So here I am at 5 a.m. trying to figure out why I whole-heartedly embraced another French press coffee maker after it fell into my arms in the aisles of a bigger-city department store Wednesday. Besides, who knew Mr. Coffee made French presses? Here's the long version of how and why it happened.
When condensing two living spaces at opposite ends of the state into one some years ago, five coffee makers turned up: (1) The big red Cuisinart --- still the main machine (never buy a brightly colored appliance; it will be the one that goes on forever); (2) a Mr. Coffee of comparable size now out on loan; (3) an espresso maker not used often enough to justify shelf space and therefore given away; (4) a nicely made French press, also given away because French presses are so darned fiddly; and (5) a four-cup Mr. Coffee, used for afternoon brews.
I need two coffee makers --- a big one for mornings when caffeine is the principal consideration and taste isn't. The big cans of HyVee or Folgers work fine, since half of that pot gets poured down the drain as the morning progresses. And a smaller one for late afternoon, when something more tasteful is needed but in lesser quantity.
As the years passed, the little Mr. Coffee began to make sizzling and crackling noises. When electrocution or a counter-top fire seemed possible, it went to the landfill --- shortly before Christmas.
So I set out Wednesday to find an afternoon replacement, thinking a one-cup maker would be nice. Keurigs are trendy now and I looked at the absurdly overpriced things and eventually decided that for that amount I could boil water and pour it through grounds myself. Besides, who wants to invest in K-cup packs, too? Yes, I know adapters are available to allow use of regular grind. But the whole Keurig concept, while popular now, probably won't have a long shelf life.
Maybe another four-cup Mr. Coffee? Nah. Then I spotted the cheap Mr. Coffee French presses --- and was smitten --- again. Besides, French presses are green --- sort of: minimal plastic, no paper filters. Years had dimmed the memory of just how fiddly the darned things are.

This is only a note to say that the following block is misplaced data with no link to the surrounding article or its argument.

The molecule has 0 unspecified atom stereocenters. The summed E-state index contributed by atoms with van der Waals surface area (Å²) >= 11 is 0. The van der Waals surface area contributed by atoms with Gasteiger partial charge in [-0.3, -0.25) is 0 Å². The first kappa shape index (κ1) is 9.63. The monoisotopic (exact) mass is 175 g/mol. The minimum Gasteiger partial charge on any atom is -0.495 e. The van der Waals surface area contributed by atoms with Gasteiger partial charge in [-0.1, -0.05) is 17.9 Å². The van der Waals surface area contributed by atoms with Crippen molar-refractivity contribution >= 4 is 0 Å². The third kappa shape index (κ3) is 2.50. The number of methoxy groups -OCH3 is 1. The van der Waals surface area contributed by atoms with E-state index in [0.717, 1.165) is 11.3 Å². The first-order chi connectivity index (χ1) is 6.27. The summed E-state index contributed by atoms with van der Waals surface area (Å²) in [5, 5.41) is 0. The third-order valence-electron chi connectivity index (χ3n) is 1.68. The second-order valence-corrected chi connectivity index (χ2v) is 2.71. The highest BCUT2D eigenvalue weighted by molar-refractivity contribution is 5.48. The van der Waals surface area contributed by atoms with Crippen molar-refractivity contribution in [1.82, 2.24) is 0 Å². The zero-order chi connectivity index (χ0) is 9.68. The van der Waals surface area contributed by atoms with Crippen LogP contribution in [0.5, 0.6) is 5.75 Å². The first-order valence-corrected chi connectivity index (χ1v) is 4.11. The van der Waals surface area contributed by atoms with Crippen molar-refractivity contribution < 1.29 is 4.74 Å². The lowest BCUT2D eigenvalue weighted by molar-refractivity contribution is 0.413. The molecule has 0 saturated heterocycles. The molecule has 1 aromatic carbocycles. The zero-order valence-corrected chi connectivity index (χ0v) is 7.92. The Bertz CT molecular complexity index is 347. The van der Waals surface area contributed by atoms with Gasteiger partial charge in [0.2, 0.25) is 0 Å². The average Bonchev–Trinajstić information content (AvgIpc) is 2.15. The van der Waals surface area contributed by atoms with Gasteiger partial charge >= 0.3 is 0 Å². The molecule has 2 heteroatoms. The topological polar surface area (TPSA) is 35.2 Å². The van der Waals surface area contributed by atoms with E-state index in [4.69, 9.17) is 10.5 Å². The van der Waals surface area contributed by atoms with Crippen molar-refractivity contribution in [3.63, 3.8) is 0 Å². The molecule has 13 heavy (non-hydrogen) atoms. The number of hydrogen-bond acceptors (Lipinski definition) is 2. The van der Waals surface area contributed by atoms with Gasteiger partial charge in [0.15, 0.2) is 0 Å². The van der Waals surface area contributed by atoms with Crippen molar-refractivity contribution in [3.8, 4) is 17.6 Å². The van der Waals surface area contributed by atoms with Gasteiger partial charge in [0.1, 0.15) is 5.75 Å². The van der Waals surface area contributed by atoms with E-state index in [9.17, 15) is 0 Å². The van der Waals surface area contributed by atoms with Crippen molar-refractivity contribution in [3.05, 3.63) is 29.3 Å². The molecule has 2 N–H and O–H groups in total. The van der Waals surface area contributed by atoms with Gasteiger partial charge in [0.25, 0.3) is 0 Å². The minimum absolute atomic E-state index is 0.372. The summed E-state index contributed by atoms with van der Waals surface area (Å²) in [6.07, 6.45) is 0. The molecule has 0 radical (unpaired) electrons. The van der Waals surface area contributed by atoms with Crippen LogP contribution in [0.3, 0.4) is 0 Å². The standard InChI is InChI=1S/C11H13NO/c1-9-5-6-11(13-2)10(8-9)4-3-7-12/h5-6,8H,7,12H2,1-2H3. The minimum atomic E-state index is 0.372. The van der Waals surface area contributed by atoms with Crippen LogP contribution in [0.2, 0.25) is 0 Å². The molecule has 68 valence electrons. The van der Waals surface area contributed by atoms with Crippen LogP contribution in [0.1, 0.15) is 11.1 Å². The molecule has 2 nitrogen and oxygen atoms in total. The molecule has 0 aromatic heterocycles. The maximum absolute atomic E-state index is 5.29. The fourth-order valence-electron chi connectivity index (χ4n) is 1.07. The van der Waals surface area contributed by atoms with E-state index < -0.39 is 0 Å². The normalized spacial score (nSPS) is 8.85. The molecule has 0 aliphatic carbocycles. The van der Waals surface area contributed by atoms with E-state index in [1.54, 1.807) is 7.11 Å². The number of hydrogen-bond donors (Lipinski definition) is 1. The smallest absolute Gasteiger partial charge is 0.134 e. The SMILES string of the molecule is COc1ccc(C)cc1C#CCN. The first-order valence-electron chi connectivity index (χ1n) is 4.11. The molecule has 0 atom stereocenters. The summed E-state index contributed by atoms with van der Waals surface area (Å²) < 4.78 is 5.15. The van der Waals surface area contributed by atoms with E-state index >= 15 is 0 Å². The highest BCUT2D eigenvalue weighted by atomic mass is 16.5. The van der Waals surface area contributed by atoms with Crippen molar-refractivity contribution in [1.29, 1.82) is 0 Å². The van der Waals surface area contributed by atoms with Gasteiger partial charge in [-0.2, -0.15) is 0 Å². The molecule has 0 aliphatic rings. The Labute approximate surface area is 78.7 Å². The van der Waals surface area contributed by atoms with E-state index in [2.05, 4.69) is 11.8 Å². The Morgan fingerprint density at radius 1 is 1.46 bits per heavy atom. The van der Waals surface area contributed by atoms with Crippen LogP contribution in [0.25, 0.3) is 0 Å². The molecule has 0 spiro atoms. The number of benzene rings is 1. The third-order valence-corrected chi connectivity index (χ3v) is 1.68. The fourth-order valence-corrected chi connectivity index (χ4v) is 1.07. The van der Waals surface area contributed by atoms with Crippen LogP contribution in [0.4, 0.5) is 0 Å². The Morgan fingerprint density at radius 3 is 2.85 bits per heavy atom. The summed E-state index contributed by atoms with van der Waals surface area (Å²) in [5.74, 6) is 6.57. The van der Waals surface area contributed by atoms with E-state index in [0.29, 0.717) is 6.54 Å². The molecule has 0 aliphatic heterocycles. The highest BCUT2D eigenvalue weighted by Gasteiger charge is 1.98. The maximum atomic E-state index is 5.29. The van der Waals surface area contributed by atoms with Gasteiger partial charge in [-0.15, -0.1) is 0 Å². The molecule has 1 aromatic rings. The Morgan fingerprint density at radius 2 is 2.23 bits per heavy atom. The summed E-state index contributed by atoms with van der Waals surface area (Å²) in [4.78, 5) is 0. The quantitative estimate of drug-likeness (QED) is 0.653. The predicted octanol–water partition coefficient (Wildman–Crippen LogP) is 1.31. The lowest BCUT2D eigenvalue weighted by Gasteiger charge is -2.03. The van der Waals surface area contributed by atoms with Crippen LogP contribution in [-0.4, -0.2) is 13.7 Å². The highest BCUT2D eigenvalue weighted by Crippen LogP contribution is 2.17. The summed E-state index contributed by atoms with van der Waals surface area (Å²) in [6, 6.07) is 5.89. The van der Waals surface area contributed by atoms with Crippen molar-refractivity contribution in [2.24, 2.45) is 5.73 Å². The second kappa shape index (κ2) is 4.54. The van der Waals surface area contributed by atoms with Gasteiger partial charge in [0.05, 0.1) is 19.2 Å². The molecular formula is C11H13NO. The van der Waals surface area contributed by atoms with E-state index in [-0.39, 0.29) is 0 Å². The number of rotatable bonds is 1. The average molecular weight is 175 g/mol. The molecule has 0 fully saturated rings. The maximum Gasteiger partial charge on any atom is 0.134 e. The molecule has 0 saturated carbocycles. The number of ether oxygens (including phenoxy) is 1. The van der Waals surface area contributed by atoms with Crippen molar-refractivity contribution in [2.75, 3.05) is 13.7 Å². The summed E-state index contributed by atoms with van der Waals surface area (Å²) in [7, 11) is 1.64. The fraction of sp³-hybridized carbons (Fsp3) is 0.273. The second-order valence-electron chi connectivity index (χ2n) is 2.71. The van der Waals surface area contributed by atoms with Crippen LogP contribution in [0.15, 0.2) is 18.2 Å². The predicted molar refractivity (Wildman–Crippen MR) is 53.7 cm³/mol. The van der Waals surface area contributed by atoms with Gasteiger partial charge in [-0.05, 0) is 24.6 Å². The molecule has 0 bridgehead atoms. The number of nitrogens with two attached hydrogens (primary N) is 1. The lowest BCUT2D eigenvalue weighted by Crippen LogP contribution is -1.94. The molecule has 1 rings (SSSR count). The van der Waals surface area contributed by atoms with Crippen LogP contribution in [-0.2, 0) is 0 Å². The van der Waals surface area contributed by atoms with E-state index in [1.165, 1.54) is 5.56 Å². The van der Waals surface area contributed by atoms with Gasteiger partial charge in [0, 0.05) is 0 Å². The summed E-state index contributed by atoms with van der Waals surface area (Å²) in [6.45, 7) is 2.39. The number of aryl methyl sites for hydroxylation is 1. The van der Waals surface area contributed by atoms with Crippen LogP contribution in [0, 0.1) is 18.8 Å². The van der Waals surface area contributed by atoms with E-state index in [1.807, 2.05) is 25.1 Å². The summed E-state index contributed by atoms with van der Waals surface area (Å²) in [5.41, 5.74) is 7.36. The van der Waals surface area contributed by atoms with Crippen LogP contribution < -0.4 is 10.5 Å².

Here's the deal: A French press produces what probably is the best cup of coffee that can be made. But in order to get there, you have to start with coffee of a coarse enough grind (preferably freshly ground) to alleviate the sludge issue. Pour that into the carafe. Carefully measure and bring almost to a boil an appropriate amount of water and pour over the grounds. Allow to steep. Then press down gently on the filter press plunger, trapping grounds at the bottom and leaving the fresh brew ready for cups at the top. Wonderful!
But this is a ceremonial process, tricky for those not fully awake and therefore more likely to scald themselves. Plus there's no way to keep the fresh coffee hot, so it needs to be consumed promptly. Then there's cleanup, which involves disassembling everything and washing the parts with some care. I also like to save coffee grounds for the garden, which requires another step, this one involving a sieve.
I'm not sure how long this French press is going to last. I'll try it again this afternoon.
But for now, having brewed a mug and a half for photographic purposes, I'm going to fire up the Cuisinart and get those caffeine levels back where they need to be. The quality blend, unfortunately, is now cold and contained in a mug with a gold rim that cannot be microwaved. Down the drain it goes.